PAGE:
6. A turn table is a good friend.
Another option is not to touch the chocolates once you’ve got them on a plate. You can move your tripod around, or use a turntable. I found a really solid one for $20 in my local kitchen supply store. It’s the kind of thing my aunt had in the middle of her kitchen table, piled high with condiments. The turntable lets me shoot chocolate pieces from every angle, without having to touch them, or move my tripod.
7. Retouching and colour correction are unavoidable.
I’d like to think you can get a great shot without, but given that I often shoot over 2 or 3 days in all kinds of conditions, retouching and colour correction are a fact of life.
Which leads me to..
8. Shoot RAW format.
My colour correction and retouching involves two quite different stages.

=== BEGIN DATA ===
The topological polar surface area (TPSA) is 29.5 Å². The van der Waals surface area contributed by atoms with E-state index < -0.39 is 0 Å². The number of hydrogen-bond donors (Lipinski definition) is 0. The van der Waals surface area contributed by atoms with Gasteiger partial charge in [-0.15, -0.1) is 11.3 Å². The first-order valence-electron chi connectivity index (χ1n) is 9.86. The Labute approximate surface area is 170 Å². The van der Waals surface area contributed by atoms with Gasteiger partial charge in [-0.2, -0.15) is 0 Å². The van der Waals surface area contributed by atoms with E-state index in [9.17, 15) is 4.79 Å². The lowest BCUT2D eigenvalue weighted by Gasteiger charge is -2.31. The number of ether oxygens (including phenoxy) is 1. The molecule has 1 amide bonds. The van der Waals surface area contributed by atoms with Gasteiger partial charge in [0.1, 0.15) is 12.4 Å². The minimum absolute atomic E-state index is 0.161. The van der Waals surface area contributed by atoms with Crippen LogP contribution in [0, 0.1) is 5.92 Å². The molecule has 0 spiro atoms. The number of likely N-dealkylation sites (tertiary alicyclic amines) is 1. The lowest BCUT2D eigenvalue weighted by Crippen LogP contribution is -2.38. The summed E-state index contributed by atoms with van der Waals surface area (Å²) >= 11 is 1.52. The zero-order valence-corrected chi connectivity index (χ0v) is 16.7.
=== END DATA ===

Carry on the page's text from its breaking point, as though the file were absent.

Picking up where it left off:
The first of these is manipulating the data from the digital camera. I shoot all my photos in RAW image format. There is no single RAW format – each camera manufacturer has their own. It’s essentially the data the camera captures – the digital information – that is then processed to create an image.
Your digital camera actually does this processing for you, then saves it in an image format, typically a .jpg file. But higher end cameras usually allow you to save the RAW data so that you can control the processing yourself, via software. For me, this is akin to developing the negative and taking it into the darkroom. By shooting in RAW format, I can control many aspects of the finished photograph, even after I’ve shot it.